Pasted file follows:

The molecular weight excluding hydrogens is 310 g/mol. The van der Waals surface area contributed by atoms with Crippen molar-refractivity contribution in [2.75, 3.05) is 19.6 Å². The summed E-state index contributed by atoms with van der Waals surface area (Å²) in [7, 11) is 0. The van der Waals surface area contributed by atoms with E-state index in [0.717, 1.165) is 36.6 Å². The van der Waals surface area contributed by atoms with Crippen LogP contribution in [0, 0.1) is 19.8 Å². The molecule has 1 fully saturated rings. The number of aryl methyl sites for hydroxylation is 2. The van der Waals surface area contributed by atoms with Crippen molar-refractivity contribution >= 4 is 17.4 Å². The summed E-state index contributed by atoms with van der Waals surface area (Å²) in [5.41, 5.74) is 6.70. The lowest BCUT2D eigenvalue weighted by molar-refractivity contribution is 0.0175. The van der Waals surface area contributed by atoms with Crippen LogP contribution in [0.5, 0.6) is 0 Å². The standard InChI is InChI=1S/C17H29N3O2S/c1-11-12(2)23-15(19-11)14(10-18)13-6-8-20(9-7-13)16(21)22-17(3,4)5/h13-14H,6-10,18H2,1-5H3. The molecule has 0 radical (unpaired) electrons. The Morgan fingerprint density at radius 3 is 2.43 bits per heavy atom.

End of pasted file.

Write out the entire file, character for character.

The molecular weight excluding hydrogens is 310 g/mol. The van der Waals surface area contributed by atoms with Crippen molar-refractivity contribution in [2.75, 3.05) is 19.6 Å². The summed E-state index contributed by atoms with van der Waals surface area (Å²) in [7, 11) is 0. The van der Waals surface area contributed by atoms with E-state index in [0.717, 1.165) is 36.6 Å². The van der Waals surface area contributed by atoms with Crippen LogP contribution in [0, 0.1) is 19.8 Å². The molecule has 1 fully saturated rings. The number of aryl methyl sites for hydroxylation is 2. The van der Waals surface area contributed by atoms with Crippen molar-refractivity contribution >= 4 is 17.4 Å². The summed E-state index contributed by atoms with van der Waals surface area (Å²) in [5.41, 5.74) is 6.70. The lowest BCUT2D eigenvalue weighted by molar-refractivity contribution is 0.0175. The van der Waals surface area contributed by atoms with Crippen LogP contribution in [0.5, 0.6) is 0 Å². The standard InChI is InChI=1S/C17H29N3O2S/c1-11-12(2)23-15(19-11)14(10-18)13-6-8-20(9-7-13)16(21)22-17(3,4)5/h13-14H,6-10,18H2,1-5H3. The molecule has 0 radical (unpaired) electrons. The Morgan fingerprint density at radius 3 is 2.43 bits per heavy atom.